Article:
I'd been treating a patient s/p lateral epicondyle ORIF for awhile and noted both a subjective report of loss of biceps strength and visible atrophy of biceps. Initially, I didn't think it was too significant as the patient was not allowed to lift anything with his arm for a couple months. However, as the patient progressed through the later stages of rehab, the atrophy of the biceps remained, even as some strength returned. He had an MRI that revealed no biceps tendon injury, so he was referred to a neurologist. Further testing revealed the patient had the diagnosis of Parsonage-Turner Syndrome.
Parsonage-Turner Syndrome is also known as acute idiopathic brachial neuritis, among other names. The cause is unknown, but is attributed to either viral origin or some form of autoimmune disorder. The neurologist told my patient it can occur after surgery as well. It afflicts 1.64 per 100,000 individuals. Typically the patient presents with pain in the upper quarter, followed up by the onset of muscle weakness and atrophy. What makes it stand out is that the atrophy and weakness remain as the pain subsides. Most of the background information I found associated Parsonage-Turner Syndrome with muscles of the RTC and proximal, however, it can vary as in the case of my patient. For proper diagnosis, be sure to have your patient referred to a neurologist for EMG and NCV. Once diagnosed, there are typically two stages for management. During the acute stage, the patient is instructed to rest and take the appropriate pain medication. Once the pain disappears, the patient should begin physical therapy in order to maintain joint mobility/flexibility and strength in the muscles. Typically, it takes several years to return to prior level of function (longer for elderly patients), and full strength may never return.
As with any case that involves nerve origin, I recommend treating the whole chain as in the case of double crush syndrome. Be sure to address any joint/neural mobility restrictions found. While it is not 100% certain my patient has Parsonage-Turner Syndrome, I thought this would be an interesting pathology to discuss as I was previously unfamiliar with it. For more information, check out this study. Have any of you encountered this pathology before?
James Heafner PT, DPT, OCS:
Owner and lead physical therapist at Heafner Health, cash-based physical therapy in Boulder, CO. Areas of expertise include orthopedic and manual therapy, functional movement, pain science, and movement science.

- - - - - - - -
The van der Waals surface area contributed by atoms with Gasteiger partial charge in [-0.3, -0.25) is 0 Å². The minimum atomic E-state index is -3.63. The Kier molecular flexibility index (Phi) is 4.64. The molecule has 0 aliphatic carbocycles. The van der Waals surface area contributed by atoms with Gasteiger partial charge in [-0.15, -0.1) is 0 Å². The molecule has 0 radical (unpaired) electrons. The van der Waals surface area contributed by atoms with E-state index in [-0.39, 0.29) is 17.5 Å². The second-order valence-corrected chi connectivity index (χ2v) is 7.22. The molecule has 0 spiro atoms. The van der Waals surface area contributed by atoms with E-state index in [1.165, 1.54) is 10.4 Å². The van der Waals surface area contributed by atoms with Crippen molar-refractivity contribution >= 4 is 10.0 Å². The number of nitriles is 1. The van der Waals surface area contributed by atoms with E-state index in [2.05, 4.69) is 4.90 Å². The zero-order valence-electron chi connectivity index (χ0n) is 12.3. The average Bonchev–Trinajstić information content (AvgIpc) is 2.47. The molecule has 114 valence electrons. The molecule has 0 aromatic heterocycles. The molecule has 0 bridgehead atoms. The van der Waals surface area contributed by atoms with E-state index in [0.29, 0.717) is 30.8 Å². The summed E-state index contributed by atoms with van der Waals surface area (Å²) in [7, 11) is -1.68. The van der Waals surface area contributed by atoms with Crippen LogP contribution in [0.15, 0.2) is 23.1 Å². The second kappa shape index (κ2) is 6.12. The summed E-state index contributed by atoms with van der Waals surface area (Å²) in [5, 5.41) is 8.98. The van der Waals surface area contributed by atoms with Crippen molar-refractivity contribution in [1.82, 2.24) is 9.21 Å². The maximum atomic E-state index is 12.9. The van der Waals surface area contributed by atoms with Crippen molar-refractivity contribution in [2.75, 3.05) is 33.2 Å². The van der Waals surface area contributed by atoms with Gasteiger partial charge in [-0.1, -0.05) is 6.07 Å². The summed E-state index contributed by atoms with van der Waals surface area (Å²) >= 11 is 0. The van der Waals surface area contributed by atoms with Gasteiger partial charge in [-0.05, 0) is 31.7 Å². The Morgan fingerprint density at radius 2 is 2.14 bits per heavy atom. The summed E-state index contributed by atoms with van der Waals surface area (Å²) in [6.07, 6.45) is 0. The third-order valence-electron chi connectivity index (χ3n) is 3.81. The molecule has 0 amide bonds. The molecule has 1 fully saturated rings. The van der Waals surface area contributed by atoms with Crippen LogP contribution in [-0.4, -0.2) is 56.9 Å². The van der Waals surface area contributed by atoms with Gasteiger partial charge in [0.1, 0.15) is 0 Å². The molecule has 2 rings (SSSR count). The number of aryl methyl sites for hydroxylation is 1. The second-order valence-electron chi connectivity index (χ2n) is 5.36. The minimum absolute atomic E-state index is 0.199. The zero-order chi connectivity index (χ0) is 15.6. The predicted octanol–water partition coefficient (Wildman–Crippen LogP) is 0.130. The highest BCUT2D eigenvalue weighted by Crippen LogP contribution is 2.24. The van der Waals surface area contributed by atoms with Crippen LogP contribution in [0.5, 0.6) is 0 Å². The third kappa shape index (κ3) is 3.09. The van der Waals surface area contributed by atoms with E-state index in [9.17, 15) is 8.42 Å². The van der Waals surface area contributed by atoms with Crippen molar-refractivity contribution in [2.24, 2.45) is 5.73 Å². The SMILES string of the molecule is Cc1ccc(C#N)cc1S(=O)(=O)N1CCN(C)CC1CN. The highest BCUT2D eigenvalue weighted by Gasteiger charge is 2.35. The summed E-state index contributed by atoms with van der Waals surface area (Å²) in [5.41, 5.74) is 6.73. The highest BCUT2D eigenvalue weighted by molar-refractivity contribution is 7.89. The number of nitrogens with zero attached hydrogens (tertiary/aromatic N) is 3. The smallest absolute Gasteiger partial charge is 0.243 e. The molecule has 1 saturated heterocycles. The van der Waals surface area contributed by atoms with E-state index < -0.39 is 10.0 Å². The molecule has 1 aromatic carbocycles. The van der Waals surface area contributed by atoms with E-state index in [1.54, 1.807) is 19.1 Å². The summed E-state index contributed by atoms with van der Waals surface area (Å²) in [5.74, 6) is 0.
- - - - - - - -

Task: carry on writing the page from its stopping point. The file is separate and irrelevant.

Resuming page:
In May 2013, I earned my Doctorate in Physical Therapy from Saint Louis University. After graduating from the Harris Health Systems Orthopedic Residency in October 2014, I moved to Boulder, CO. Since living in Boulder, I have started my own cash-based PT practice, earned my OCS certification, and teach for the OPTIM Fellowship and COMT program in Houston TX and Scottsdale, AZ.
Chris Fox PT, DPT, OCS: Physical therapist at Foothills Sports Medicine & Physical Therapy in Scottsdale, AZ and regularly lectures at the Phoenix Campus for NAU's DPT program and for Optim Manual Therapy's COMT program. Completed multiple advanced manual therapy courses implementing aspects of biomechanical analysis. He received his DPT from Saint Louis University in 2013. Completed Scottsdale Healthcare's Orthopaedic Residency (now Honor Health) in July 2014. He became a Board Certified Orthopaedic Specialist in 2015. Level I Expert in FMS and SFMA , Kinetacore FDN Level 1 certification, and IASTM Technique course completion. He would like to pursue further education in McKenzie Technique, Dry Needling, Strength & Conditioning, Orthopaedic and Manual Therapy.
Brian Schwabe PT, DPT, SCS, CSCS:
- Board Certified Sports Physical Therapist (SCS) at Elite OrthoSport in Santa Monica, CA which specializes in treating collegiate/professional athletes and clientele from the Beverly Hills, Hollywood, and Santa Monica areas.
- USC Sports Residency Trained Physical Therapist (<1% of all PT's residency trained)
- DPT from Saint Louis University
- Future plans/interest include:
1. USAW, SFMA & Catapult Systems technology for NBA teams
2. Pursuing a position as a sports physical therapist &/or Strength coach for a Division 1 athletic medicine department or professional sport team.
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